"They're goin' in there with the attitude: 'Well, maybe I'll hit him with something lucky, but I'm not going to let him knock me out.' See, they're tryin' to survive, not tryin' to win. Hey, it takes nerve to get in the ring with this kid."
Charley Spicer runs Champ's.
"We got 30 or 40 pros trainin' regular here, and a few amateurs," he says.
Two featherweights, one black and one white, are preparing to spar.
"See the white boy?" Spicer asks. "That's Anthony Boyle. Only white boy we got here. Lives in Kensington. He's a good one. His folks were worried about him comin' down to this neighborhood every day to train--but hey, this is where it's at. You want to learn to fight, you gotta come to Champ's."
If Champ's is a tough gym, you wonder about the ones in Kensington. There's a gym there called "The Blood Pit."
Charley points to a trainer leaning over the top rope to watch Boyle spar with an amateur, Ivan Robinson.
"That's ol' Jimmy Beecham," he says. "He was a Philly fighter, a welterweight. Had 86 fights. Jimmy's the guy who got Muhammad Ali into poetry when he was Cassius Clay. Jimmy wrote all his poems."
Of Tyson, Charley shakes his head, gathering his thoughts for a moment.
"Larry (Holmes) never fought a guy like Tyson, even in his prime," he said. "Spinks and Holyfield? This kid walks through both of them. He's another Rocky Marciano. He takes a good shot, too, like Rocky.
"But here's why no one's gonna beat this kid now. See, he was tough enough two years ago, when he was comin' up. But now he's got confidence . See (Charley taps his skull), he's got in here that he's the best fighter in the world and that no one can beat him. And that makes him double tough."
Bentown's Hard Knocks Gym--Hard Knocks, like a lot of Philadelphia gyms, is running on a dream. It's similar to Champ's in that it takes a climb up a pitch-black stairway to find it, and facilities are Spartan and in poor repair.
Downstairs is the Socko Garage. Upstairs, apparently, used to be part of Socko Garage, too. A paved ramp runs upstairs, right into the gym.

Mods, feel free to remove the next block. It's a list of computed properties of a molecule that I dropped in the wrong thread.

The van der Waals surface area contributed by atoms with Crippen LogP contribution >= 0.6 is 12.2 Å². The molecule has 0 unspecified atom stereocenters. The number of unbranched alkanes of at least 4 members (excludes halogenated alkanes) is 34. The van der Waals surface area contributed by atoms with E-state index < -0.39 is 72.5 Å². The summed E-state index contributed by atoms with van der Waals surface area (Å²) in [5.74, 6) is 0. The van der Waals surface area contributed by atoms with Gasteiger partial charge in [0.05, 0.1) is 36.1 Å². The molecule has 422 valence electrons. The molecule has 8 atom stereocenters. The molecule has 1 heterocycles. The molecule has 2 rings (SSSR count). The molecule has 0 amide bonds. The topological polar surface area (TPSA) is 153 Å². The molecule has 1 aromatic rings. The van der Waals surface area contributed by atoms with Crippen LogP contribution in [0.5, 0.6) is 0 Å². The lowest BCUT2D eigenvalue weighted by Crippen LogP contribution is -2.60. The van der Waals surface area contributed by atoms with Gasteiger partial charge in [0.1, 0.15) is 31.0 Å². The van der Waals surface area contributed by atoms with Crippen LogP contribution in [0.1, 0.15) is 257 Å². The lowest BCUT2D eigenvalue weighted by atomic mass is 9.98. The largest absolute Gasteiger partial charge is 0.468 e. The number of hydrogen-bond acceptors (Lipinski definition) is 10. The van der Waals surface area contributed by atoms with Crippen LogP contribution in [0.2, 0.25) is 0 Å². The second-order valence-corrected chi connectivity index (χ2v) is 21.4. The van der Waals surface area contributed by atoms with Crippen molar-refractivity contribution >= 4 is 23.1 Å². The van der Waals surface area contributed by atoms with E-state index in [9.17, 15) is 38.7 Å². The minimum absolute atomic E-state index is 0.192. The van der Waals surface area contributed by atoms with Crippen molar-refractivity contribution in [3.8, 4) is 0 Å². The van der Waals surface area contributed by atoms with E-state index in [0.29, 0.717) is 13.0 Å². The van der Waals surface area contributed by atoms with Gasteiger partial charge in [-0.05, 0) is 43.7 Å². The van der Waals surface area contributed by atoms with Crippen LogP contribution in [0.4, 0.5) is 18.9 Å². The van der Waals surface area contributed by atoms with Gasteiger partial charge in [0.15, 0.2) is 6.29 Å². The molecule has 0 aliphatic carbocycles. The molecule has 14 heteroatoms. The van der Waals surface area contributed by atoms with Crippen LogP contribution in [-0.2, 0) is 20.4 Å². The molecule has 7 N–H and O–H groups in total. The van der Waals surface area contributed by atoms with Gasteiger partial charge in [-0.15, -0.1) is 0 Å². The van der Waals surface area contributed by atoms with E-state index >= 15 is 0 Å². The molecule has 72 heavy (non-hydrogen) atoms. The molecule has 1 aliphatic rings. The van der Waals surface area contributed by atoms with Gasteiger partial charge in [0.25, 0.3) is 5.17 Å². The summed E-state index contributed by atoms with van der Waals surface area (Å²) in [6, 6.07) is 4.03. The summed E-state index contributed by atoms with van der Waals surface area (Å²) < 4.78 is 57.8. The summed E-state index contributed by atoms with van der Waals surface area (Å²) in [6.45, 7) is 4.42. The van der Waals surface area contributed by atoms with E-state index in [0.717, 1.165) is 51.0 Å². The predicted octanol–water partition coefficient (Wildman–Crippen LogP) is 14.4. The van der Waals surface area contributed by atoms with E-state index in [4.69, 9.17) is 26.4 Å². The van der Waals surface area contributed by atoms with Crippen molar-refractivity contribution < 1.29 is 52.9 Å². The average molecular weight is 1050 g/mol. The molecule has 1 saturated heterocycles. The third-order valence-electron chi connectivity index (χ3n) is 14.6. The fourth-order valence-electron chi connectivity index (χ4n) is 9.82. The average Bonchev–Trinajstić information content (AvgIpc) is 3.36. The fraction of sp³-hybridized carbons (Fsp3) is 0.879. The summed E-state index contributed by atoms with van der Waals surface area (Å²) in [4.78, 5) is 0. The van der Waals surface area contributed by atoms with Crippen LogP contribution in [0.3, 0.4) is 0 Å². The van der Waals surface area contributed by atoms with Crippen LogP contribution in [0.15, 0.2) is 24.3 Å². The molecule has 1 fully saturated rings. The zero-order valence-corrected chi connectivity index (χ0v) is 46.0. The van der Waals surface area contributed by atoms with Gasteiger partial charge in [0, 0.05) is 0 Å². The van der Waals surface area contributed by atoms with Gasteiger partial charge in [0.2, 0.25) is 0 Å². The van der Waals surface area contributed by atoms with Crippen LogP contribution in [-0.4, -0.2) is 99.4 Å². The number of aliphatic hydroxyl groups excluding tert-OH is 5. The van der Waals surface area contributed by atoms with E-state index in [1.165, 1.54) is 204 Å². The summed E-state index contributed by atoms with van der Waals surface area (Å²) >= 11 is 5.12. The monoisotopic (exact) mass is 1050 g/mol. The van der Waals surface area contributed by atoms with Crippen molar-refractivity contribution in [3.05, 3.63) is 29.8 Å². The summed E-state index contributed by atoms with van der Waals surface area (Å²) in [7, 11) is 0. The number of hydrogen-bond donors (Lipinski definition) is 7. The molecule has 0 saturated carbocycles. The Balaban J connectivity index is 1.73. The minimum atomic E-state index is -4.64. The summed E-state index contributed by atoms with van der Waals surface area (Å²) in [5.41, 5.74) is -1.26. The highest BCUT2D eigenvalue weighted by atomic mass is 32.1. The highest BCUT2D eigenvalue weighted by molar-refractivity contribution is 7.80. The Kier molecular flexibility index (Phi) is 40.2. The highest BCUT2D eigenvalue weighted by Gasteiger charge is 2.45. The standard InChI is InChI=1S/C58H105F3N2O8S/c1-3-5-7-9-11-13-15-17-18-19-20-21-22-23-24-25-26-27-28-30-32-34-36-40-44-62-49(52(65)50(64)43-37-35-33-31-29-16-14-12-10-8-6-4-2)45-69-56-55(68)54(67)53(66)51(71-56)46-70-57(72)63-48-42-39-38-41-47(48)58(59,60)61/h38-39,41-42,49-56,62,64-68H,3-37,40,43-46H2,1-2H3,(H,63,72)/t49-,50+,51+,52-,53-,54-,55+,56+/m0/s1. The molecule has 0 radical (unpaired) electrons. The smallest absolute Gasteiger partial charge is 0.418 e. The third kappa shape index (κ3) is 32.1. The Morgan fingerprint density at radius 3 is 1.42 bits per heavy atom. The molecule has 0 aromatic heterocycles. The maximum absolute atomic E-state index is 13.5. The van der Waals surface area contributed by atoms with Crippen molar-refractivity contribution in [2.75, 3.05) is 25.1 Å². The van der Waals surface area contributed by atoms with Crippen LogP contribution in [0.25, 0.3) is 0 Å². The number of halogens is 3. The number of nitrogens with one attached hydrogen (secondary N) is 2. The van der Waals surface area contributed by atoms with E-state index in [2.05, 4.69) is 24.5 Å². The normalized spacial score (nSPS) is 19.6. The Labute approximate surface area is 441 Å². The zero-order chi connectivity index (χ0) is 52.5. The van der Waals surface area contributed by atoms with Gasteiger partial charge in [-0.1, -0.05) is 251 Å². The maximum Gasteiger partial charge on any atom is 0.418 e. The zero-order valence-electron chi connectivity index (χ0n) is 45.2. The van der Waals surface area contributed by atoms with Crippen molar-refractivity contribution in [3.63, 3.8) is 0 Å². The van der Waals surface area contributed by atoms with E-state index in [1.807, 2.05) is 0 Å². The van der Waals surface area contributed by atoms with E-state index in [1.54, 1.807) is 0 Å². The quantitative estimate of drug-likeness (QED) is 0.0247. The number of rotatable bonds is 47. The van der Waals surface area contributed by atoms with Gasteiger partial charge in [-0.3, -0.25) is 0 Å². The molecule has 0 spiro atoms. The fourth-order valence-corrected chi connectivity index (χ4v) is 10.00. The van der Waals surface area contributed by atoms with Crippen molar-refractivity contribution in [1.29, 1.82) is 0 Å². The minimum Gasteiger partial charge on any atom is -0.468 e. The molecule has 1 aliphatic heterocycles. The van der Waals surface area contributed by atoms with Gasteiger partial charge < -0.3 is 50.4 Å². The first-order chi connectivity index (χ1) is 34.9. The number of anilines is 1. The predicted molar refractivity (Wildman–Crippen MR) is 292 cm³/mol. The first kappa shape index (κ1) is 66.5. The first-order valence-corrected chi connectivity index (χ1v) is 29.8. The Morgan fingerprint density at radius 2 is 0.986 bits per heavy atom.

It's also unheated. It's about 40 degrees inside, except real close to either of two portable gas heaters.
Bentown's is owned by George Benton, a ranked middleweight from the 1950s and '60s who now trains Olympians Mark Breland, Tyrell Biggs and Meldrick Taylor in the Duva organization in New Jersey. Biggs and Taylor, by the way, are Philly fighters.
On the side, he runs Bentown's. He's out of town on this day, and Dwight Triplett, once a Philadelphia heavyweight who fought Carl (the Truth) Williams and Eddie (the Animal) Lopez, is in charge. Bentown's is quiet. Two young boxers shadowbox in front of a mirror. Triplett tapes the hands of a third.
"Larry had a good strategy (tying up Tyson early), he just didn't have enough goin' for him," Triplett said. "With this kid, you gotta have a lot of strength to work with him inside, he's so strong. You got to make him miss, too, and Larry couldn't do that.
"Larry wasn't right mentally last night, either. 'Course, this kid will do that to you. In his prime, whenever Larry got hurt against guys like Cooney, Berbick, Snipes, Larry always got up and fought his . . . off. Last night, he wasn't like that.
"This kid is awful tough," Triplett continues. "I don't see no one out there can handle him."
In other words, can't nobody beat this kid.